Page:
Science & Tech

Physicians who are experts on managed care avoid enrolling in HMOs

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Don’t tend to choose managed care when selecting personal health insurance plans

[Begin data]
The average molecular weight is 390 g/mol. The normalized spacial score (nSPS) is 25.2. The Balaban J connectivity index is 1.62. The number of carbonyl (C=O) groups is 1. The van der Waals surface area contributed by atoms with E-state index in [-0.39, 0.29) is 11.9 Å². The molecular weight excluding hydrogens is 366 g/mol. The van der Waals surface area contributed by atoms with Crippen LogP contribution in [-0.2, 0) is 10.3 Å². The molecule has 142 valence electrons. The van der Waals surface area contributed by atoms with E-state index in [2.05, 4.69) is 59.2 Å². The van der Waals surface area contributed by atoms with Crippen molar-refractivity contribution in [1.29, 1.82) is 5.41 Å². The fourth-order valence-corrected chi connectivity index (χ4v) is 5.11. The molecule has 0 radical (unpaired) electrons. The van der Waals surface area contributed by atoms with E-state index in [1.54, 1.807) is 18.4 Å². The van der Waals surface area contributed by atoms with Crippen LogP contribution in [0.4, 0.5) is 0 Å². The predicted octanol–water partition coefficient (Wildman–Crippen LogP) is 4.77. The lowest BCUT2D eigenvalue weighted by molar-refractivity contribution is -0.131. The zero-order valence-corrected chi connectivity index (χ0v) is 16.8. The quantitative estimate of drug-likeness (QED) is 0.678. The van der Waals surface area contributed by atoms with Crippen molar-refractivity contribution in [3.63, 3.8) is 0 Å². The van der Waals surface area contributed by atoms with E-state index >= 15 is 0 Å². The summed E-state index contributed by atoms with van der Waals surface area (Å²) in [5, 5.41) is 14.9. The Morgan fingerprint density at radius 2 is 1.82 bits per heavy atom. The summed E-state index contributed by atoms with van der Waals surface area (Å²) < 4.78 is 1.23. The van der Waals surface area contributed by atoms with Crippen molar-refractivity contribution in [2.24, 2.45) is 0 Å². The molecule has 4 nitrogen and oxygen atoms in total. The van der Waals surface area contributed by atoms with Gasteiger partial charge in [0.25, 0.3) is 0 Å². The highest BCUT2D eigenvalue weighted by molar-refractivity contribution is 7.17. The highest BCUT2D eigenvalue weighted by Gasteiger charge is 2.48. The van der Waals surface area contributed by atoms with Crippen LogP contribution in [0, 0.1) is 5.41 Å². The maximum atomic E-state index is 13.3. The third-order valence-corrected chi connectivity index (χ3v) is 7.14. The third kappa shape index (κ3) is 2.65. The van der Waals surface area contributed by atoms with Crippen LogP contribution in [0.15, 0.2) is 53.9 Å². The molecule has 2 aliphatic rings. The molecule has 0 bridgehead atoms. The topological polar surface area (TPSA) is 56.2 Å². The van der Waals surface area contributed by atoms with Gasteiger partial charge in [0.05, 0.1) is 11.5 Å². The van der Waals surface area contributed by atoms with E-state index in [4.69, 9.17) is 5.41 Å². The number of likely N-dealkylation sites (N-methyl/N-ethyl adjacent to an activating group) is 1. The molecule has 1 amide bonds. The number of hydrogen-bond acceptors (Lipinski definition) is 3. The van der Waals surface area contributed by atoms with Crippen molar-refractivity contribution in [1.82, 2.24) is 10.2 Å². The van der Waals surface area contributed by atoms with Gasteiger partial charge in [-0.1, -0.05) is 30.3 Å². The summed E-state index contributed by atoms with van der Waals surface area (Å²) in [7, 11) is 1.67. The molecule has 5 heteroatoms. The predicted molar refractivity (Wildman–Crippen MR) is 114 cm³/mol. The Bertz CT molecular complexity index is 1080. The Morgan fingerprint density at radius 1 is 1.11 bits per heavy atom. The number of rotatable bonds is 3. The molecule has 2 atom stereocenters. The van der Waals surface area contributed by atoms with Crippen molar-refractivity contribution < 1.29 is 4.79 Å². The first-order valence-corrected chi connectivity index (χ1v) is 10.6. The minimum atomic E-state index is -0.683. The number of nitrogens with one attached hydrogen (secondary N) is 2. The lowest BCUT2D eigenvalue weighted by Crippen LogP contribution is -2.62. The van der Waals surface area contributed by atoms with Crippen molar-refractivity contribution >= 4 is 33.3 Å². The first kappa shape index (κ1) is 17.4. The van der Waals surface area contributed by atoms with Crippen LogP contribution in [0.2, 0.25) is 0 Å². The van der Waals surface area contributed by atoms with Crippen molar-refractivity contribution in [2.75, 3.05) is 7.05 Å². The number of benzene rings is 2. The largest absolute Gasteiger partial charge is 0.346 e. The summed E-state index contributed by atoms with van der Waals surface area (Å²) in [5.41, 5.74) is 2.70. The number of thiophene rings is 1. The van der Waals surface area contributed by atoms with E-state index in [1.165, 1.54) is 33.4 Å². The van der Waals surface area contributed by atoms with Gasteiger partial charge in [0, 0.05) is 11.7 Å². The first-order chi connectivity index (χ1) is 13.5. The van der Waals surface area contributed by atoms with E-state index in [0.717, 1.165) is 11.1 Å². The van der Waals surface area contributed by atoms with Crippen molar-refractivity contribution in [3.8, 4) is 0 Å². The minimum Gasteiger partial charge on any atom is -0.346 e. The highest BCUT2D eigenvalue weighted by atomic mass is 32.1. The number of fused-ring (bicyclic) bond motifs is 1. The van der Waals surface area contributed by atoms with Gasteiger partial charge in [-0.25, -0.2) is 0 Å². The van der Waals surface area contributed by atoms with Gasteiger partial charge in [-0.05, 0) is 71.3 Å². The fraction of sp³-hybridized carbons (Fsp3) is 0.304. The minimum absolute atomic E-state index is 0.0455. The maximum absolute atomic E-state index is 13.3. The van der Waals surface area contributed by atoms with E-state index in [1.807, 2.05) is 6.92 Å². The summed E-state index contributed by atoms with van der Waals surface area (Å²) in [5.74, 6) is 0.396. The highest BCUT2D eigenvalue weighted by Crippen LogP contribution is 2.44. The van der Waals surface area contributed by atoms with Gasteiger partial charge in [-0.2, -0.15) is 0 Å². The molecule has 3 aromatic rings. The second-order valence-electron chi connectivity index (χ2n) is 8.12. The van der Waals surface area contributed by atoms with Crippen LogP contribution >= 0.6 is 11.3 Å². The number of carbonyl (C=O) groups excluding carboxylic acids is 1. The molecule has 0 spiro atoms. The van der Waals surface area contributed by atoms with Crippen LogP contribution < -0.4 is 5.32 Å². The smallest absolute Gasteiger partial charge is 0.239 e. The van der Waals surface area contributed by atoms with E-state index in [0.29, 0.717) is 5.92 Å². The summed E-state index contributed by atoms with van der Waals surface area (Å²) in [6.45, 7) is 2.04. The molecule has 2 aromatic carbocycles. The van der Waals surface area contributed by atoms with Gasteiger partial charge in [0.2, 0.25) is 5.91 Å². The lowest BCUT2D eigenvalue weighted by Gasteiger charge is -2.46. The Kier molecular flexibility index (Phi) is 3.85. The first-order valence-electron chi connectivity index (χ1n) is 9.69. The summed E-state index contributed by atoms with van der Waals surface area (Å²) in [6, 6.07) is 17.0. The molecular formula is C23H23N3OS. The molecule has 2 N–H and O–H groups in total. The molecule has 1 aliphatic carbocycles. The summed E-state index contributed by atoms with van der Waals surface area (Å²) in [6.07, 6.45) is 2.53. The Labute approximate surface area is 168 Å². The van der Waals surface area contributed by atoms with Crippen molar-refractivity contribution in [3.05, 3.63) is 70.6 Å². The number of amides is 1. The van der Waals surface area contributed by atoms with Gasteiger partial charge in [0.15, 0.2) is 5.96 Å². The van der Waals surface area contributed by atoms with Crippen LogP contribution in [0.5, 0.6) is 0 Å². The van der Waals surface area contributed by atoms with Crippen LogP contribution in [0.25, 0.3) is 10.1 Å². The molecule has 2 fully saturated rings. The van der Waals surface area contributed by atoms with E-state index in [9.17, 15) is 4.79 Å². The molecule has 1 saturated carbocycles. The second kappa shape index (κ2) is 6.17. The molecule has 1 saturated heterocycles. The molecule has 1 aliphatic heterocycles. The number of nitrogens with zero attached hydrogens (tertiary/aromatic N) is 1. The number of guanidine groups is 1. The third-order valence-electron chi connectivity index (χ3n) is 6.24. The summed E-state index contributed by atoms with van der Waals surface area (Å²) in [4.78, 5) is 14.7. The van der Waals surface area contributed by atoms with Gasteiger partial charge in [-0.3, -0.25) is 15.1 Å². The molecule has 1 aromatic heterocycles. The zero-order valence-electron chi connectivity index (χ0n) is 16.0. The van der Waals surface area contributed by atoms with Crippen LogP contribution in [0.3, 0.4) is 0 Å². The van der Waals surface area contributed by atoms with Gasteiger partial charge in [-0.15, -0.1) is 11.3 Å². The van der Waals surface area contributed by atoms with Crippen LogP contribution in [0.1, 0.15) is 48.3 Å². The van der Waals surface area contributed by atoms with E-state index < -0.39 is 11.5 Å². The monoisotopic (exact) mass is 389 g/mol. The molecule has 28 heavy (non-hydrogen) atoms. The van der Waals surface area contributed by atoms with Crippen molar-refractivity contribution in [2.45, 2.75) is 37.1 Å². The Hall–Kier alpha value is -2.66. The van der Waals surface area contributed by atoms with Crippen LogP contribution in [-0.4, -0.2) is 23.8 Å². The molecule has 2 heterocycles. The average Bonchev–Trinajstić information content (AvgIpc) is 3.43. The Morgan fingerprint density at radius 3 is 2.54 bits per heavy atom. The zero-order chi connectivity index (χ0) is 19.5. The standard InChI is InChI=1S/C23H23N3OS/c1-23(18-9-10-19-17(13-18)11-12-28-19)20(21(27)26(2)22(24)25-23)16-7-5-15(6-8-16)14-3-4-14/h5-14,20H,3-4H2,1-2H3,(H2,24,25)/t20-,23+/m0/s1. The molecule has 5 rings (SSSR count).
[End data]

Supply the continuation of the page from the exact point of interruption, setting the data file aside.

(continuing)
Researchers from the Harvard School of Public Health and RAND surveyed 279 professors at 17 universities across the country who were prominent experts in managed care to find out their preferences when selecting health plans for themselves and their families. The researchers also surveyed “controls,” consisting of other professors at the same institutions who did not study health care but had the same health plan choices available to them. Comparisons of these two groups showed that the experts who were physicians were almost half as likely to choose an HMO plan. Instead, the physician experts were attracted to fee-for-service and point-of-service options. “It is not clear why physician experts tend to steer away from HMOs,” said David Studdert, lead author, and assistant professor of health policy and law in the Department of Health Policy and Management at the Harvard School of Public Health. “These doctors may have stronger distaste for the constraints that HMOs impose. Through their work, they may have preferences for specific providers and facilities that are not part of the HMO network on offer. However, one cannot rule out the possibility that the experts’ choices stem from special insights into managed care that non-experts don’t have.”